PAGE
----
Wade Hampton Blvd should NOT be renamed. Please sign and share so that we can preserve the history of this noble and historical figure.
Keep Wade Hampton Blvd Intact
Preserving the History of the Goodale Inn built in 1799
745 Sand Bar Ferry Rd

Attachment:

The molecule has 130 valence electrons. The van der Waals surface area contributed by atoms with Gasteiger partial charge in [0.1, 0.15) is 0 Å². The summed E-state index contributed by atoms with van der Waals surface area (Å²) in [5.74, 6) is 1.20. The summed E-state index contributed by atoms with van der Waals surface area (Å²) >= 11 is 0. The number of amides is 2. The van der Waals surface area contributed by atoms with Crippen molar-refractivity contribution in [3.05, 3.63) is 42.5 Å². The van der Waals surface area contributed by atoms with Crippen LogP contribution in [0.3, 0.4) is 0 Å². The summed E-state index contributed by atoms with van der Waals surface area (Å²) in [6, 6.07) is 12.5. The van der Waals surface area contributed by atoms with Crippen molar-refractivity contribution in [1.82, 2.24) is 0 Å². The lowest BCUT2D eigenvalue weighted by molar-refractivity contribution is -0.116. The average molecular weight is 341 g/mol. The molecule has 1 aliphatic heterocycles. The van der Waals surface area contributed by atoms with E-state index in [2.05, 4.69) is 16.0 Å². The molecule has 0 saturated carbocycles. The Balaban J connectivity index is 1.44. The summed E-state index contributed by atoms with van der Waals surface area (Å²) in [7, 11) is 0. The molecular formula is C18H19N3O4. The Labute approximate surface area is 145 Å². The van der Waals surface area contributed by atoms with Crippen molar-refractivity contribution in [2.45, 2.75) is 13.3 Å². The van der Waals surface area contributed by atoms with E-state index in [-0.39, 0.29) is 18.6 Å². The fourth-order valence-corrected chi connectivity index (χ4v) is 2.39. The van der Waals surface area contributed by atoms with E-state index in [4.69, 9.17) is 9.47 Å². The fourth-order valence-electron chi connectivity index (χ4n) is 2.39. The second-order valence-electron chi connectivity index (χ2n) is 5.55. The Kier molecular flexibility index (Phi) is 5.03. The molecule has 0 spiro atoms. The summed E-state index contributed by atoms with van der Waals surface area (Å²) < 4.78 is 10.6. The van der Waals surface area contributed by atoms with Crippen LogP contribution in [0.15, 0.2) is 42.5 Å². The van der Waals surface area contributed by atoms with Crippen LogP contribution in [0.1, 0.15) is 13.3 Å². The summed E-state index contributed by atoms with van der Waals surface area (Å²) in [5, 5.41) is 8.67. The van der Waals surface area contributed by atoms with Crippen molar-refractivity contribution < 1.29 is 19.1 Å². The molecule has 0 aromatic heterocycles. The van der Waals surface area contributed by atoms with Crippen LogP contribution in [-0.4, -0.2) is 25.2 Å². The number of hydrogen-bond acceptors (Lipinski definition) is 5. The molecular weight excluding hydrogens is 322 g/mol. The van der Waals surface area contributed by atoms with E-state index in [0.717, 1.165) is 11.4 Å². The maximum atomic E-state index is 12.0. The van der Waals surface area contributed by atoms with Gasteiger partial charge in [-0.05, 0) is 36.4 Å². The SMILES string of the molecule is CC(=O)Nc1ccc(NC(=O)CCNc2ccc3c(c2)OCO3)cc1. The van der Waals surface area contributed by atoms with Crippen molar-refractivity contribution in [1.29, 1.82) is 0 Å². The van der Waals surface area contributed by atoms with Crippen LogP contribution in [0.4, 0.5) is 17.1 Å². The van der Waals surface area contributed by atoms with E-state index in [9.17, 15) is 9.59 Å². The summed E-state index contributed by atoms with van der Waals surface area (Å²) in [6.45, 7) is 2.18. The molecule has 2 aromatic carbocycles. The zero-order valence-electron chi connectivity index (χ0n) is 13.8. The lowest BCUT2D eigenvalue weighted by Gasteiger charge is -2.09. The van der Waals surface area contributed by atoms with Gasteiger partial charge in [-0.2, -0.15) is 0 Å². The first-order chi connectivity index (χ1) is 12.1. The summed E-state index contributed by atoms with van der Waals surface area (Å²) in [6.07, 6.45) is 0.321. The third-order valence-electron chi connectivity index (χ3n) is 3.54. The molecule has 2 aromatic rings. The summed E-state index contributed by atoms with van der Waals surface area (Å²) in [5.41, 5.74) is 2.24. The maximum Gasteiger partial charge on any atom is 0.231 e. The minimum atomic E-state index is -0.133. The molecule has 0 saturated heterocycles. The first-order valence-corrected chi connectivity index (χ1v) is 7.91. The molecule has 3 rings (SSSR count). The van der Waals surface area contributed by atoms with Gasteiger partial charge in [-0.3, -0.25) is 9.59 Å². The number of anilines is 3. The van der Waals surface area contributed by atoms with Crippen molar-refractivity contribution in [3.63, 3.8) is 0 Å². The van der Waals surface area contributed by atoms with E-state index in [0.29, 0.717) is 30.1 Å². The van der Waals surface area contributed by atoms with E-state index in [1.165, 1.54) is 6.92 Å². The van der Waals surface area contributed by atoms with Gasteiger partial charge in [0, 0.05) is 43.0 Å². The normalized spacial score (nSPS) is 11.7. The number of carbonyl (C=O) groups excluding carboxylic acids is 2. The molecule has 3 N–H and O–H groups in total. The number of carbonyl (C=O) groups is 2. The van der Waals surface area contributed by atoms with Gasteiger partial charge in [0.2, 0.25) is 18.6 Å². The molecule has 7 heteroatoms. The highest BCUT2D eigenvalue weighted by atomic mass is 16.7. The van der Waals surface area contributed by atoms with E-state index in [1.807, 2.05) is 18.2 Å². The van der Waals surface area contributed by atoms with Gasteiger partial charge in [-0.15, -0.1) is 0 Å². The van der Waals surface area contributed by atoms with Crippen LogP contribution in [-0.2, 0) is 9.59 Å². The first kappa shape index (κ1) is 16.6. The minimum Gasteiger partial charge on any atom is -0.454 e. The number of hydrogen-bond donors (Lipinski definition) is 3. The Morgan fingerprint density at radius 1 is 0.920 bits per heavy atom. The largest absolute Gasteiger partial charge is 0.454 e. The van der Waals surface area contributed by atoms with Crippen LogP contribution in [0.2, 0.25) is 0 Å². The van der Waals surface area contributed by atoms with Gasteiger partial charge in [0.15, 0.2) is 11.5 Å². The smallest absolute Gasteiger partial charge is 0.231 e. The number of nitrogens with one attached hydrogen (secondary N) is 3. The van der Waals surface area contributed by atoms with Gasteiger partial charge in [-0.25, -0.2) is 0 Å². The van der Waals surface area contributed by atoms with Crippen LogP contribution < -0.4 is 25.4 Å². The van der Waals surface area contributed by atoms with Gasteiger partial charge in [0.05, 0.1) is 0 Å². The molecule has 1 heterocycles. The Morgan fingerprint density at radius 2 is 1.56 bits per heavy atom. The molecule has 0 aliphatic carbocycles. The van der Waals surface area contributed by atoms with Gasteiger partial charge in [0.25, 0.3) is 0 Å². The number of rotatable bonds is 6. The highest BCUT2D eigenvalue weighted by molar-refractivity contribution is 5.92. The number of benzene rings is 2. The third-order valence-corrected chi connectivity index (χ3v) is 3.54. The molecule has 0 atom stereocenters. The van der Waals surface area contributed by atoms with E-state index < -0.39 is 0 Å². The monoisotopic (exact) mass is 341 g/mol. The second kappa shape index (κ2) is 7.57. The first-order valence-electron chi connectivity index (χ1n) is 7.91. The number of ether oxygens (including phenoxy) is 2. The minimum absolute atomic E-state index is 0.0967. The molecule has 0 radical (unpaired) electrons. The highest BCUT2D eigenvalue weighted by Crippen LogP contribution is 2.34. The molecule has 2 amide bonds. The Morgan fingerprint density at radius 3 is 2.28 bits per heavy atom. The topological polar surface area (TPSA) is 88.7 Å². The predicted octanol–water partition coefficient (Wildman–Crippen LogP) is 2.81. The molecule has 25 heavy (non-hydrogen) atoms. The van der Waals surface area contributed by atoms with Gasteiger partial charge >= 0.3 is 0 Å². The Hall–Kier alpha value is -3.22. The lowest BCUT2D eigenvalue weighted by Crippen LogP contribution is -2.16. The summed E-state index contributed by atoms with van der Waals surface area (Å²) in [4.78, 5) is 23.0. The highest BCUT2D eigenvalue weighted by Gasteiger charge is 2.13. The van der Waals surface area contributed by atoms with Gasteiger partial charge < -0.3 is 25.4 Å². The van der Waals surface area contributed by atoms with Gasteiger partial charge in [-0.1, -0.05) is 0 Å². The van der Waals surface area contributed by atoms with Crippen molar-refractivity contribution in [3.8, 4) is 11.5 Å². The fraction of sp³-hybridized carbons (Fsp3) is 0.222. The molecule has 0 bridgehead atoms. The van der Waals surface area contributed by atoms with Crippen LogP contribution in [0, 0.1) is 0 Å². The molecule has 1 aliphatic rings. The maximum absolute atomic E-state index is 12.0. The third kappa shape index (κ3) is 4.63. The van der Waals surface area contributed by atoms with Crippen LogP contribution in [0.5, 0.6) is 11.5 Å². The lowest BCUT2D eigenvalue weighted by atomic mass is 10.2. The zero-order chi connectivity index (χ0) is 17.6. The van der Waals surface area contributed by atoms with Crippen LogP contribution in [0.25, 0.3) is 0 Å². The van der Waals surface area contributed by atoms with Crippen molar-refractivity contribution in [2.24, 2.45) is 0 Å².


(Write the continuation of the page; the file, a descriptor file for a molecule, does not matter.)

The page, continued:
The home was built in 1799 on part of Thomas Goodale's 500 acre plantation. Goodale was an original founder of Augusta, Georgia and was the ferry captain on the Savannah River that runs behind the house. The plantation was then sold to Francis Macartan and Martin Campbell, founders of Macartan and Campbell Trading Company as well as founders of Augusta. Macartan Campbell, son of the latter owned the plantation afterwards and upon his death his widow Sarah Fenwick took possesion. Prominent Savanah businessman Dr. George Jones married Sarah Fenwick and in 1799 sold the Plantation to a Charleston, South Carolina merchant named Christopher Fitzsimmons. Oswall Eve Jr and family moved into the house in 1800 before building Forest (Frog) Hall. The Eve's father, Oswall Sr, had operated the only black powder mill in the colonies and his works were spied on by the government through Paul Revere. Oswalds powder fired the majority of the bullets of the Revolutionary War and the War of 1812. The true Inventor of the cotton gin, Joseph Eve resided in the home after his brother Oswall left. Dr Joseph Eve,Founder of the Geogia Medical College(Augusta Medical College), was good friends with fellow inventor Benjamin Franklin and Declaration of Independance signer Dr. Benjamin Rush. His son Joseph Adams Eve grew up in the home. He is also the father of Judge William F. Eve of Richmond County. Christopher Fitzsimmons later gave the home to his daughter Ann and her new husband, Wade Hampton, Jr., as dowry. His son, Wade Hampton III, would later become leader of the Confederate Army and governor of South Carolina. Goodale plantation was owned by Wade Hampton, Jr., but he let his father, Wade Hampton, Sr. live there. Wade Hampton, Sr., was a Colonel in the American Revolution, a General in the War of 1812 and was the man who first brought the news to Washington, DC, that the United States had won the Battle of New Orleans in 1814. Numerous articles of correspondence from the elder Hampton bear the inscription "Goodale." In 1835 SC Representative Abner Whatley bought the Goodale. Later his brother Edmund Whatley owned it. They were both charter members of Beech Island Baptist and Abner donated the land it is built on. From 1839-1850, the inn was the home of Dr. Paul Fitzsimmons Eve (1806-1877), Dean of the Medical College of Georgia and Surgeon General for the Confederacy. Eve was a Golden Cross recipient from the Polish Revolution and is the only American Soldier to fight for the Polish. He was honored with a statue erected in Augusta by the Polish government. He has over 600 published works and was the greatest surgeon of his time. He is also accredited with performing the first hysterectomy. Later, Jonathan M Miller, made the Goodale Inn his home. He was an extensive planter with several farms and prominent member of The Augusta Company. He was also a charter member of Beech Island Baptist. John H. Mann lived briefly at Goodale. He was a Methodist Minister and helped to found the black Methodist church Trinity. Charles Cunningham lived for a short period at The Goodale. His Grandfathers were General Charles Cunningham and Captain Oswall Eve. His father was the principal broker in the Americas for Joseph Eve's cotton gin. Jonathan Miller moved back and farmed the land for 20 more years before selling to Hamilton H. Hickman. Hickman was longtime president of Graniteville Mill and influenced not only modern day industry but education as well. He was Vice President of The Southern Baptist Convention and also the Georgia Railroad bank. Robert A Flemming, from the prominent Flemming family of Augusta had the home at the turn of the 20th century. Another house of his as well as his mothers house have been restored on Greene Street. After the McElmurrays farmed the Goodale for many years, Troy Agnew moved into the house. Troy was a professional baseballer who played and managed several minor league teams. He owned the Augusta Tigers with his brother Sam Agnew. Sam caught Babe Ruth's game one shutout in the 1918 World Series and played for several major league teams. The Goodale Inn was a restaurant in the 70's and was no stranger to hosting some famous celebrities of the 20th Century. Jack Nicklaus and Frank Sinatra are just a couple who have sat down to eat at the Goodale . Several musicians have made a day or night of entertaining guests as they enjoyed dinner. It was even a school called "Our School" for a short period during the early 70's. The Goodale Inn is also known as the Fitzsimmons-Hampton House and is on the National Historic Registry. The home has also been the site for paranormal exploration with many reports of sightings and activity. The spirit of little girl inhabits the residence as well as an adult woman. There seems to be another presence in the house although it has not made itself known as of yet. The house was being restored when the western chimney collapsed and took down most of the wall. The remaining chimney was removed and the home was structurally reinforced to prevent further damage.
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